• B29CSHAPING OR JOINING OF PLASTICS; SHAPING OF MATERIAL IN A PLASTIC STATE, NOT OTHERWISE PROVIDED FOR; AFTER-TREATMENT OF THE SHAPED PRODUCTS, e.g. REPAIRING
    • B29C47/00Extrusion moulding, i.e. expressing the moulding material through a die or nozzle which imparts the desired form; Apparatus therefor
    • B29C47/0071Extrusion moulding, i.e. expressing the moulding material through a die or nozzle which imparts the desired form; Apparatus therefor extruding under particular conditions, e.g. in particular environments or using vacuum or vibrations
    • B29C47/0085Extrusion moulding, i.e. expressing the moulding material through a die or nozzle which imparts the desired form; Apparatus therefor extruding under particular conditions, e.g. in particular environments or using vacuum or vibrations in the die
    • BPERFORMING OPERATIONS; TRANSPORTING
    • B29WORKING OF PLASTICS; WORKING OF SUBSTANCES IN A PLASTIC STATE, IN GENERAL
    • B29CSHAPING OR JOINING OF PLASTICS; SHAPING OF MATERIAL IN A PLASTIC STATE, NOT OTHERWISE PROVIDED FOR; AFTER-TREATMENT OF THE SHAPED PRODUCTS, e.g. REPAIRING
    • B29C47/00Extrusion moulding, i.e. expressing the moulding material through a die or nozzle which imparts the desired form; Apparatus therefor
    • B29C47/08Component parts, details or accessories; Auxiliary operations
    • B29C47/36Means for plasticising or homogenising the moulding material or forcing it through the nozzle or die
    • B29C47/38Means for plasticising or homogenising the moulding material or forcing it through the nozzle or die using screws surrounded by a cooperating barrel
    • B29C47/385Means for plasticising or homogenising the moulding material or forcing it through the nozzle or die using screws surrounded by a cooperating barrel using a single screw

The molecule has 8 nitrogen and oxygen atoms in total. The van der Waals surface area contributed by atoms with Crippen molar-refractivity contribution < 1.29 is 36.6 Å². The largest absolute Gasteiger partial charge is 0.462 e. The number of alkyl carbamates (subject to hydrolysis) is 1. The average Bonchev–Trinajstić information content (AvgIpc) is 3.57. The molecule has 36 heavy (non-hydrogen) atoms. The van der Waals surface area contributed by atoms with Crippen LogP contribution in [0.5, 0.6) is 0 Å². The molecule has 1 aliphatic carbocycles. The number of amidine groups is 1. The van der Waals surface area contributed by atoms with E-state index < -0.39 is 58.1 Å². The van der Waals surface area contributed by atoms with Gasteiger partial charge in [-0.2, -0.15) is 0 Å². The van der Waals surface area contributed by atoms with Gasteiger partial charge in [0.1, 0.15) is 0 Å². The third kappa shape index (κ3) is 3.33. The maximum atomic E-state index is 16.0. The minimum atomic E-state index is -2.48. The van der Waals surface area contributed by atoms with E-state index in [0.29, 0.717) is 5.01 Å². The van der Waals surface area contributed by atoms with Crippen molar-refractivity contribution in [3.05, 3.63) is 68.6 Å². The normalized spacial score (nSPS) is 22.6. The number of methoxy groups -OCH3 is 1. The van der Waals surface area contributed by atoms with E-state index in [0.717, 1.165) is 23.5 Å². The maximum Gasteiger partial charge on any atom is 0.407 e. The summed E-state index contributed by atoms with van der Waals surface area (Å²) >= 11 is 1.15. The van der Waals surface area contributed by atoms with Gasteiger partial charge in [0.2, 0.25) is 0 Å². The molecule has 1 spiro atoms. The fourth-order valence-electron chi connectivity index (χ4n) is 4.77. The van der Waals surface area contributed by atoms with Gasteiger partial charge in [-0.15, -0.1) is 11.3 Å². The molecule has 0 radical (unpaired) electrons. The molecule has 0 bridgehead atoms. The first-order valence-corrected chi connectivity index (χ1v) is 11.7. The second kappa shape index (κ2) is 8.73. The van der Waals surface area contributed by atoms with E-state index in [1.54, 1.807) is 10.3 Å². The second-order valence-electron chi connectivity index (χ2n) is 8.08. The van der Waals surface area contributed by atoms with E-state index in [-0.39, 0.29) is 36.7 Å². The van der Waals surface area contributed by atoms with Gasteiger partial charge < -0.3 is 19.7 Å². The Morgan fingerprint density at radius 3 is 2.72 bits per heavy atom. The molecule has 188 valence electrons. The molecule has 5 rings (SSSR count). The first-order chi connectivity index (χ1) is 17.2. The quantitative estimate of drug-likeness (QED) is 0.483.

• BPERFORMING OPERATIONS; TRANSPORTING
    • B29WORKING OF PLASTICS; WORKING OF SUBSTANCES IN A PLASTIC STATE, IN GENERAL
    • B29CSHAPING OR JOINING OF PLASTICS; SHAPING OF MATERIAL IN A PLASTIC STATE, NOT OTHERWISE PROVIDED FOR; AFTER-TREATMENT OF THE SHAPED PRODUCTS, e.g. REPAIRING
    • B29C47/00Extrusion moulding, i.e. expressing the moulding material through a die or nozzle which imparts the desired form; Apparatus therefor
    • B29C47/08Component parts, details or accessories; Auxiliary operations
    • B29C47/78Heating or cooling the material to be extruded or the stream of extruded material or of a preformed part
    • B29C47/86Heating or cooling the material to be extruded or the stream of extruded material or of a preformed part at nozzle zone
    • B29C47/862Heating or cooling the material to be extruded or the stream of extruded material or of a preformed part at nozzle zone heating
    • BPERFORMING OPERATIONS; TRANSPORTING
    • B29WORKING OF PLASTICS; WORKING OF SUBSTANCES IN A PLASTIC STATE, IN GENERAL
    • B29CSHAPING OR JOINING OF PLASTICS; SHAPING OF MATERIAL IN A PLASTIC STATE, NOT OTHERWISE PROVIDED FOR; AFTER-TREATMENT OF THE SHAPED PRODUCTS, e.g. REPAIRING
    • B29C47/00Extrusion moulding, i.e. expressing the moulding material through a die or nozzle which imparts the desired form; Apparatus therefor
    • B29C47/08Component parts, details or accessories; Auxiliary operations
    • B29C47/92Measuring, controlling or regulating
    • BPERFORMING OPERATIONS; TRANSPORTING
    • B29WORKING OF PLASTICS; WORKING OF SUBSTANCES IN A PLASTIC STATE, IN GENERAL
    • B29CSHAPING OR JOINING OF PLASTICS; SHAPING OF MATERIAL IN A PLASTIC STATE, NOT OTHERWISE PROVIDED FOR; AFTER-TREATMENT OF THE SHAPED PRODUCTS, e.g. REPAIRING
    • B29C35/00Heating, cooling or curing, e.g. crosslinking or vulcanising; Apparatus therefor